“It's dangerous - and possibly illegal,” he says.

“This represents a conflict of interest for the government. Under the [Good Friday] agreement, the government is required to remain neutral and they have to act as a referee between the two sides.“Everything depends on the two sides being able to trust the government. It's a very dangerous situation; and if they can't restore democratic government in Northern Ireland we all know the alternative.”

Mr Young is convinced that the government will have to have another general election well before it gets through its legislative programme – possibly as early as the autumn.

Asked about the bill to create a Commissioner for domestic abuse victims, Mr Young says it fails to recognise one of the root causes of the problem – austerity-driven policies that cut support services for victims.

“If they're serious about tackling such problems they should restore the funding which has been cut,” he says.

“The police are part of that. But the voluntary sector, and local authorities have suffered a massive reduction in income. It's all very well having someone [in this role] but it needs to be backed up by additional resources.”

Mr Young is scathing also about other bills – including the one that includes a “right to be forgotten” and the Space Industry Bill, to enable a new generation of commercial space flight operations.

He says: “You have to sort out your priorities.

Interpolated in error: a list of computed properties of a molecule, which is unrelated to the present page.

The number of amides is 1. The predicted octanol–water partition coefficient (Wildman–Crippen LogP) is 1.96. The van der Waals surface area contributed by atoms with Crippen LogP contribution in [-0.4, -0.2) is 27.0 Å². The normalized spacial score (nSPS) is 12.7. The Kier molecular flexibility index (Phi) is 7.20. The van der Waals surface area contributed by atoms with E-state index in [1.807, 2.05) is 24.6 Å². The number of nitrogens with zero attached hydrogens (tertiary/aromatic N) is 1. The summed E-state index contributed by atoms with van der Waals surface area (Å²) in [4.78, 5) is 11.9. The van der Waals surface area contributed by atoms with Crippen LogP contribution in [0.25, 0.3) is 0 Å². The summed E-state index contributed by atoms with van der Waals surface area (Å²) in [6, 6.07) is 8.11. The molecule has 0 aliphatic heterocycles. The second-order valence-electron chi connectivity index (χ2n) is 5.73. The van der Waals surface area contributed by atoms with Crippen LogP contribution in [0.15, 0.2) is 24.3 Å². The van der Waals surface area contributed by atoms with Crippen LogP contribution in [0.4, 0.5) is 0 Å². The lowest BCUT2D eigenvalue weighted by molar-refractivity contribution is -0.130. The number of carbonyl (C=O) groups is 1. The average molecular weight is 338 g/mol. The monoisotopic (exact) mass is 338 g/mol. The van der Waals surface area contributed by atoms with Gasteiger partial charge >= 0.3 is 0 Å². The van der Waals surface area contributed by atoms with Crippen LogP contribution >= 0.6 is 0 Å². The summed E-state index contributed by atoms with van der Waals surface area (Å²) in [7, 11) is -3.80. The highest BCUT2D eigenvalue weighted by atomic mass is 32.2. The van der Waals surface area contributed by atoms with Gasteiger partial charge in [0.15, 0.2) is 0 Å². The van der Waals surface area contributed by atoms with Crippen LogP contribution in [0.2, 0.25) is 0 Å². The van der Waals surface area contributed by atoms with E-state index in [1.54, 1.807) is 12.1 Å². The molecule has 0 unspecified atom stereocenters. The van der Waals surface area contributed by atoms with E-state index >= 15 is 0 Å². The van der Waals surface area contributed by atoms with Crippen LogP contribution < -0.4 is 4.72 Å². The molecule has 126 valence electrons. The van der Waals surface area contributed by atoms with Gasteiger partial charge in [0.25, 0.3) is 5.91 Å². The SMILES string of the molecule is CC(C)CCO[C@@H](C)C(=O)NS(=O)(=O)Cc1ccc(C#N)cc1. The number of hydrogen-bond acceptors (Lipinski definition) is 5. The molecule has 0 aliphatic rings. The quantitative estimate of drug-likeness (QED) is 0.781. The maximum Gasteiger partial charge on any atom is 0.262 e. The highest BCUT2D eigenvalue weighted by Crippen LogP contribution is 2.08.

“Our NHS is falling apart and we have a huge shortage of nurses. There are people still stuck in hospitals because there's no care package available. As for the space flights, maybe Theresa May is thinking of blasting some member of her cabinet into space.

“I wouldn't blame her if she was.”

South Lakes MP Tim Farron suggests the Queen's Speech is evidence of a government “on the edge” and out of ideas.

He says: “The Conservatives have not only jettisoned half their manifesto commitments; they've produced a programme utterly bereft of solutions to the biggest challenges we face.

“Cumbria’s schools will see their budgets slashed by £28 million, while our health services face a mind-boggling £572million of cuts.

“Care services remain starved of vital funds.

“These Tory cuts will leave our children in overcrowded classes in underfunded and crumbling schools, the sick left on trolleys in hospital corridors and the vulnerable without the vital services they rely on.